22nd July 2019
Juan Carlos Molinero
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Catalan Trial: Day 27 summary

Juan Carlos Molinero, the second-in-command of the Catalan police (the Mossos d’Esquadra) during the 2017 independence referendum, began his testimony in Spain’s Supreme Court on Thursday morning, on the 27th day of the Catalan trial.

Along with Ferran López, who appeared as a witness the previous day, Molinero was the deputy chief of Josep Lluís Trapero.

Catalan Trial: click here full details of those accused, the charges, and the accusers.

Juan Carlos Molinero told the Supreme Court that the Catalan police ‘never’ kept tabs on other police forces ‘either during the referendum or at any other moment’, dismissing the allegations as ‘totally false’.

In his testimony, Molinero also insisted that all the various police forces involved in the operation to stop the independence referendum on 1 October 2017, held ‘equal responsibilities’.

Juan Carlos Molinero
Juan Carlos Molinero testifying in the Supreme Court on 4 April 2019 (EFE / ACN)

The former deputy police chief also said that Diego Pérez de los Cobos – the Spanish Guardia Civil colonel in charge of coordinating the different law enforcement agencies during the referendum – ‘never objected to the Mossos operation planned for October 1.’

Molinero’s comments come after a number of high-ranking Spanish police officials who have testified in recent weeks have cast doubt on the commitment of the Mossos d’Esquadra to fully cooperate in the attempts to halt the 2017 independence bid.

ALSO READ: Catalan trial: controversy over ‘rebellion’ and violence

Addressing allegations that the Catalan police did not do enough to carry out court orders to prevent the referendum, Molinero said the Mossos did not close down polling stations ahead of the vote because they couldn’t find any ballot boxes, ballot papers, or computers.

Molinero also justified the actions of the Catalan police on the day of the referendum, saying Barcelona could have become a ‘battlefield’ between far-right and anti-fascist protestors had Catalan officers not been deployed to police their respective demonstrations.

The former deputy chief described the Catalan police operation on 1 October as ‘unprecedented’, and said he recalls ‘clashes’ and ‘incidents’ between Catalan police officers and voters on the day of the vote.

Molinero also confirmed what a colleague had told the court a day earlier, that the then-president Carles Puigdemont said he would declare independence if there was an ‘extreme situation’ or a ‘tragedy’ during the vote.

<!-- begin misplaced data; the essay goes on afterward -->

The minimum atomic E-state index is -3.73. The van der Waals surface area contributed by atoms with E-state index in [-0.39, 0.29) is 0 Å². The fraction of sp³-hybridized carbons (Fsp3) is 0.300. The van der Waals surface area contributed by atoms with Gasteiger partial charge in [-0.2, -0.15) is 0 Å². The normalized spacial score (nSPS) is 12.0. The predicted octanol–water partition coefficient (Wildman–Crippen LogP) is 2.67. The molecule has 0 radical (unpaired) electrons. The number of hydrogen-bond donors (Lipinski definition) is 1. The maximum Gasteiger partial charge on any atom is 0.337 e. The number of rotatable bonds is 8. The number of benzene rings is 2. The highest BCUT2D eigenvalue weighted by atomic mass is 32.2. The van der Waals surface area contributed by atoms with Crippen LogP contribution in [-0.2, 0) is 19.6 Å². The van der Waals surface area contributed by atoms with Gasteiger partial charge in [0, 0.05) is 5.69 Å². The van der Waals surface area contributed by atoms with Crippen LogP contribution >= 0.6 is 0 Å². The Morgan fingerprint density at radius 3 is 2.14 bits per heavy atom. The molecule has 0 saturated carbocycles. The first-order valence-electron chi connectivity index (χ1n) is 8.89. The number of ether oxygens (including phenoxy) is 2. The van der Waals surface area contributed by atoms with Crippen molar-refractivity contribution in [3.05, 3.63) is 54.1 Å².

ALSO READ: The ‘Jordis’ can now appeal to EU Court of Human Rights

Referring to the Catalan police’s relationship with the government at the time, Molinero said that former interior minister Joaquim Forn, who is on trial, told the police leadership that he ‘would not meddle in the police operation during the October 1 referendum.’

Asked by Forn’s defence lawyer whether the former minister’s public remarks ahead of the independence referendum, in which he insisted the vote would go ahead, had ‘modified’ the actions of the Catalan police on 1 October, Molinero answered: ‘Not at all.’

Further testimonies

Also on Thursday, Spanish Guardia Civil officers told the Supreme Court of the violence they allegedly experienced from voters during the independence referendum.

Agents appeared as witnesses in the trial of the 12 Catalan politicians and activists, in the dock for their role in the independence bid.

ALSO READ: Right to defence being undermined, say lawyers

The police officers, who remain anonymous for legal reasons, took part in operations to dismantle the referendum logistics on the day of the vote, and testified about the ‘violent attitude’ of civilians towards them.

An officer claimed that ‘all people [at the polling station] had a violent attitude,’ and criticised the ‘passive’ behaviour of the Catalan police while their Spanish counterparts were being ‘attacked’. He claimed he didn’t attack any civilian during the operations, nor did he see any of his colleagues do similar.

Another Spanish Guardia Civil officer recounted the incident when he was punched in the mouth by a voter, and said: ‘They stole my helmet, I was kicked and scraped.’

In the afternoon session, more than a dozen more police officers were due to take the stand to give their accounts of what happened on 1 October 2017.

Catalan Trial: click here full details of those accused, the charges, and the accusers.

Click here for all articles and updates on the Catalan Trial

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